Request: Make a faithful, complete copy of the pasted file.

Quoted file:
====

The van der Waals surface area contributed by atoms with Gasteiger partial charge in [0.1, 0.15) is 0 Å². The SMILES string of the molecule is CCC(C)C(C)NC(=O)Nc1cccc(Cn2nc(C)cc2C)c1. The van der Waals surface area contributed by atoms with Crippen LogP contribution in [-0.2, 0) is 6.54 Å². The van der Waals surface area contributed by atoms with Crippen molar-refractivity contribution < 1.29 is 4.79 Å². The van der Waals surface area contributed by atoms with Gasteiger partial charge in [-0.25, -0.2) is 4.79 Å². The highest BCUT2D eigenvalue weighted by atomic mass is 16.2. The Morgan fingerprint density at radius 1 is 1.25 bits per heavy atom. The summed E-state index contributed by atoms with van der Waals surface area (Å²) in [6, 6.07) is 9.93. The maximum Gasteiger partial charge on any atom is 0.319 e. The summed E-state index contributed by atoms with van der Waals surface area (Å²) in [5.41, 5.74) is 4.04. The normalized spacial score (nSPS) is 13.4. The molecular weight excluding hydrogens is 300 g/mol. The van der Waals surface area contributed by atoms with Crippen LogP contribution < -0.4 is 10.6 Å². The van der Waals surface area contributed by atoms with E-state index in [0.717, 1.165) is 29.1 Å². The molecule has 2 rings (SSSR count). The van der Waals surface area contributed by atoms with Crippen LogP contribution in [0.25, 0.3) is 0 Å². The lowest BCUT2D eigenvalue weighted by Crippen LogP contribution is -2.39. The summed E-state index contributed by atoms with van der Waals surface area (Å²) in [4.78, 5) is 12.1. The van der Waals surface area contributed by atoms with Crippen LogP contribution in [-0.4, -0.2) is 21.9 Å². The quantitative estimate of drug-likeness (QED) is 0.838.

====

The van der Waals surface area contributed by atoms with Gasteiger partial charge in [0.1, 0.15) is 0 Å². The SMILES string of the molecule is CCC(C)C(C)NC(=O)Nc1cccc(Cn2nc(C)cc2C)c1. The van der Waals surface area contributed by atoms with Crippen LogP contribution in [-0.2, 0) is 6.54 Å². The van der Waals surface area contributed by atoms with Crippen molar-refractivity contribution < 1.29 is 4.79 Å². The van der Waals surface area contributed by atoms with Gasteiger partial charge in [-0.25, -0.2) is 4.79 Å². The highest BCUT2D eigenvalue weighted by atomic mass is 16.2. The Morgan fingerprint density at radius 1 is 1.25 bits per heavy atom. The summed E-state index contributed by atoms with van der Waals surface area (Å²) in [6, 6.07) is 9.93. The maximum Gasteiger partial charge on any atom is 0.319 e. The summed E-state index contributed by atoms with van der Waals surface area (Å²) in [5.41, 5.74) is 4.04. The normalized spacial score (nSPS) is 13.4. The molecular weight excluding hydrogens is 300 g/mol. The van der Waals surface area contributed by atoms with Crippen LogP contribution < -0.4 is 10.6 Å². The van der Waals surface area contributed by atoms with E-state index in [0.717, 1.165) is 29.1 Å². The molecule has 2 rings (SSSR count). The van der Waals surface area contributed by atoms with Crippen LogP contribution in [0.25, 0.3) is 0 Å². The lowest BCUT2D eigenvalue weighted by Crippen LogP contribution is -2.39. The summed E-state index contributed by atoms with van der Waals surface area (Å²) in [4.78, 5) is 12.1. The van der Waals surface area contributed by atoms with Crippen LogP contribution in [-0.4, -0.2) is 21.9 Å². The quantitative estimate of drug-likeness (QED) is 0.838.